Indigenous Peoples have a long and collective ancestral relationship to their lands and natural resources. This relationship is grounded in their beliefs, practices, systems of knowledge, and social norms, which in turn are dependent on their physical, cultural, and spiritual well-being and the resilience of the ecosystems in which they live.
Indigenous ways of knowing and being, center around many foundations, and one of the strongest one is knowledge of the land. Covid –19 brought us all back to many integral and organic roots that indigenous people have lived forever as the first peoples on the land. Within education, as Covid changed how we teach and where we teach, many of our innovative educators took their students outside. And this is where the longstanding indigenous practices of understanding the land became most valuable. Indigenous Land –based education is not just about taking kids outside, it provides tiered concepts to include the value of language and geography of stories, cosmologies and world views, land protections and rights, relationality, accountability and a connection to reconciliation.
Land based education centers around respect, reciprocity, reverence, humility and responsibility as vital to the land, a very different view from what many have been taught which is the land is a resource and objects to serve human consumption and greed, much to the detriment of our living world. The land should be treated like a relative, that you interact with regularly. And Indigenous based education is regional, connected to the locale.
Prior to the addition of much of the infrastructure you see every direction you go, indigenous people knew every single portion of land, unique locations, and ceremonial sites. They knew the areas that had higher risk of travel whether by foot or horse, water ways for food and sustenance sourcing and cleaning, locations of various access to food whether in the form of animals or plants, and land originated mental and physical health benefits whether a sacred site or a certain herb.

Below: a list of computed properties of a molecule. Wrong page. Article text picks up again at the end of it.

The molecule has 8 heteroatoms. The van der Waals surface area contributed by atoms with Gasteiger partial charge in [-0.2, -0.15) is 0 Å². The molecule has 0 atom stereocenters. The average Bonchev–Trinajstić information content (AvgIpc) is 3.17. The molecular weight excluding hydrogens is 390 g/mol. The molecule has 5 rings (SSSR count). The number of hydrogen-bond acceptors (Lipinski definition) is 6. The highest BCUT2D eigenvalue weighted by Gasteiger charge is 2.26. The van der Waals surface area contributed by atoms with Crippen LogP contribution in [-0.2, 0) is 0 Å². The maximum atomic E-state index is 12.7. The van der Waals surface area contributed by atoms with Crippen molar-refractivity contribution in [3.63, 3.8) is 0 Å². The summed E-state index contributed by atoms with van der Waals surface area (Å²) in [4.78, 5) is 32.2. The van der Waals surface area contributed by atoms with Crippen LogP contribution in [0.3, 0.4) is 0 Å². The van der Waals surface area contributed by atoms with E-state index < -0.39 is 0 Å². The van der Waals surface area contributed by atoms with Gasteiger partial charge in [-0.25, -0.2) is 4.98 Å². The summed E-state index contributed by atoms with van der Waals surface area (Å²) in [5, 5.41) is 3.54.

Indigenous sociocultural identities are intricately interwoven with the plant, fungus, and animal species found on Indigenous Peoples’ lands. Naturally, Indigenous peoples know the life cycles of animals and plants. Traditional foods are those that Indigenous Peoples consume locally and are embedded in systems of being, cultural knowledge, and beliefs. These foods are acquired through farming, herding, or the harvesting of plants, animals, and fungi. Within Indigenous communities, hunting wisdom, behavioral interdictions, and food taboos often emphasize environmental balances, and mutual exchanges between humans, prey species, and other nonhuman beings.
Red Basket, Dr. Kathy Froelich, an MHA elder and CREA Indigenous Culture Coordinator suggests this classroom activity to educators: “We are more alike than we are different.”
Goal: Students will understand the Indigenous world view of the land and the sacredness of all things.
Step 1 – View the video - https://www.wolakotaproject.org/oseu-5-origin-story-with-duane-hollow-horn-bear/
Step 2 – Using the internet students will find one American Indian sacred site in North or South Dakota, once found they will complete a one-page research paper. Their paper will respond to the following questions– Where is the sacred site located? What makes this site sacred? How do tribal peoples honor the sacred site each year? Where did they find their information?
Step 3 – Students will present their findings to the class.